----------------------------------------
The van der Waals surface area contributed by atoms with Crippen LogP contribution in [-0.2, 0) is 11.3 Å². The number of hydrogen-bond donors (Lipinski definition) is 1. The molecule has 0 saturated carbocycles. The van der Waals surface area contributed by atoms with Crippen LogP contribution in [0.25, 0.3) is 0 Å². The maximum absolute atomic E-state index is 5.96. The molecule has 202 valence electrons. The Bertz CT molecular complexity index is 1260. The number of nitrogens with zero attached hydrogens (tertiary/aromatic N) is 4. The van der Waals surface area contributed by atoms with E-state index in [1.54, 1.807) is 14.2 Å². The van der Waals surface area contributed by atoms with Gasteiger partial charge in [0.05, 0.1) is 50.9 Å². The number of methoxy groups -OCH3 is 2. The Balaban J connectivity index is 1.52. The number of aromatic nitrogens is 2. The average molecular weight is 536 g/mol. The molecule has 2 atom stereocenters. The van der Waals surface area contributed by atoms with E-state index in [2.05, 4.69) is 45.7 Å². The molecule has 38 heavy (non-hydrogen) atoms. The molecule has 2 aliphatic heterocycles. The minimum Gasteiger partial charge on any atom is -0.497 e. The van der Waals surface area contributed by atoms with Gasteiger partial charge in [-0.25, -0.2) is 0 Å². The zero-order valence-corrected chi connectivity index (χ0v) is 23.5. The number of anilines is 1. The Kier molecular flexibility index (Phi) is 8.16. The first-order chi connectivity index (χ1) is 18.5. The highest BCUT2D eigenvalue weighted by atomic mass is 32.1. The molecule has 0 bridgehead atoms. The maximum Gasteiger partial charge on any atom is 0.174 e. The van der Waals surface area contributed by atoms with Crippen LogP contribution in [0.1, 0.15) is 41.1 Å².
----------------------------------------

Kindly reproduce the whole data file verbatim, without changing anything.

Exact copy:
The van der Waals surface area contributed by atoms with Crippen LogP contribution in [-0.2, 0) is 11.3 Å². The number of hydrogen-bond donors (Lipinski definition) is 1. The molecule has 0 saturated carbocycles. The van der Waals surface area contributed by atoms with Crippen LogP contribution in [0.25, 0.3) is 0 Å². The maximum absolute atomic E-state index is 5.96. The molecule has 202 valence electrons. The Bertz CT molecular complexity index is 1260. The number of nitrogens with zero attached hydrogens (tertiary/aromatic N) is 4. The van der Waals surface area contributed by atoms with E-state index in [1.54, 1.807) is 14.2 Å². The van der Waals surface area contributed by atoms with Gasteiger partial charge in [0.05, 0.1) is 50.9 Å². The number of methoxy groups -OCH3 is 2. The Balaban J connectivity index is 1.52. The number of aromatic nitrogens is 2. The average molecular weight is 536 g/mol. The molecule has 2 atom stereocenters. The van der Waals surface area contributed by atoms with E-state index in [2.05, 4.69) is 45.7 Å². The molecule has 38 heavy (non-hydrogen) atoms. The molecule has 2 aliphatic heterocycles. The minimum Gasteiger partial charge on any atom is -0.497 e. The van der Waals surface area contributed by atoms with Gasteiger partial charge in [-0.25, -0.2) is 0 Å². The zero-order valence-corrected chi connectivity index (χ0v) is 23.5. The number of anilines is 1. The Kier molecular flexibility index (Phi) is 8.16. The first-order chi connectivity index (χ1) is 18.5. The highest BCUT2D eigenvalue weighted by atomic mass is 32.1. The molecule has 0 bridgehead atoms. The maximum Gasteiger partial charge on any atom is 0.174 e. The van der Waals surface area contributed by atoms with Crippen LogP contribution in [0.1, 0.15) is 41.1 Å².